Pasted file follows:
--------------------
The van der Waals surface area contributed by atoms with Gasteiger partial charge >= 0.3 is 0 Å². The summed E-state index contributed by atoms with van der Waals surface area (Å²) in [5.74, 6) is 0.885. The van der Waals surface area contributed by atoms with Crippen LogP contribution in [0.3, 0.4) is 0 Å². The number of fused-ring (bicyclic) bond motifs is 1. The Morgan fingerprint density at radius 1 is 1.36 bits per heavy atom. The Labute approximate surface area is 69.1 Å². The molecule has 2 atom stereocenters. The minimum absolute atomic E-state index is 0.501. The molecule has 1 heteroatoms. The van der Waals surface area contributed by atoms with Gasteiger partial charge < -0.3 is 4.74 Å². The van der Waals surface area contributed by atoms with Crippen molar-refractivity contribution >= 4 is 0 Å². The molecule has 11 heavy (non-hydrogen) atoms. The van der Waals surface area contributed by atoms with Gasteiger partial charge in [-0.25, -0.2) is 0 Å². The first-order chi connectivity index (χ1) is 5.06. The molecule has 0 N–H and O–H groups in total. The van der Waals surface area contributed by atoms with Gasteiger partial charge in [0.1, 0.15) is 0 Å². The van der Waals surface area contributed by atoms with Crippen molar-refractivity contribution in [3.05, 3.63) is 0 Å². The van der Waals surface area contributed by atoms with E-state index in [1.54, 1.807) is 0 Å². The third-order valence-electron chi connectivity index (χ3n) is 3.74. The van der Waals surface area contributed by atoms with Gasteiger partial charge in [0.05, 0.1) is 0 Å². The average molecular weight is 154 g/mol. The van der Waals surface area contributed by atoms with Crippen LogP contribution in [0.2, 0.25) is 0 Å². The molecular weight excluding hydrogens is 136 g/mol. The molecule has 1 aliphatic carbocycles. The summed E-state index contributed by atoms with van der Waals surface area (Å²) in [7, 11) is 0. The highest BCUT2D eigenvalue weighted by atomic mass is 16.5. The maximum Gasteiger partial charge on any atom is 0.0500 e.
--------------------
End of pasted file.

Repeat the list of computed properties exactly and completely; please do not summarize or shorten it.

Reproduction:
The van der Waals surface area contributed by atoms with Gasteiger partial charge >= 0.3 is 0 Å². The summed E-state index contributed by atoms with van der Waals surface area (Å²) in [5.74, 6) is 0.885. The van der Waals surface area contributed by atoms with Crippen LogP contribution in [0.3, 0.4) is 0 Å². The number of fused-ring (bicyclic) bond motifs is 1. The Morgan fingerprint density at radius 1 is 1.36 bits per heavy atom. The Labute approximate surface area is 69.1 Å². The molecule has 2 atom stereocenters. The minimum absolute atomic E-state index is 0.501. The molecule has 1 heteroatoms. The van der Waals surface area contributed by atoms with Gasteiger partial charge < -0.3 is 4.74 Å². The van der Waals surface area contributed by atoms with Crippen molar-refractivity contribution >= 4 is 0 Å². The molecule has 11 heavy (non-hydrogen) atoms. The van der Waals surface area contributed by atoms with Gasteiger partial charge in [-0.25, -0.2) is 0 Å². The first-order chi connectivity index (χ1) is 5.06. The molecule has 0 N–H and O–H groups in total. The van der Waals surface area contributed by atoms with Gasteiger partial charge in [0.1, 0.15) is 0 Å². The van der Waals surface area contributed by atoms with Crippen molar-refractivity contribution in [3.05, 3.63) is 0 Å². The van der Waals surface area contributed by atoms with E-state index in [1.54, 1.807) is 0 Å². The third-order valence-electron chi connectivity index (χ3n) is 3.74. The van der Waals surface area contributed by atoms with Gasteiger partial charge in [0.05, 0.1) is 0 Å². The average molecular weight is 154 g/mol. The van der Waals surface area contributed by atoms with Crippen LogP contribution in [0.2, 0.25) is 0 Å². The molecular weight excluding hydrogens is 136 g/mol. The molecule has 1 aliphatic carbocycles. The summed E-state index contributed by atoms with van der Waals surface area (Å²) in [7, 11) is 0. The highest BCUT2D eigenvalue weighted by atomic mass is 16.5. The maximum Gasteiger partial charge on any atom is 0.0500 e.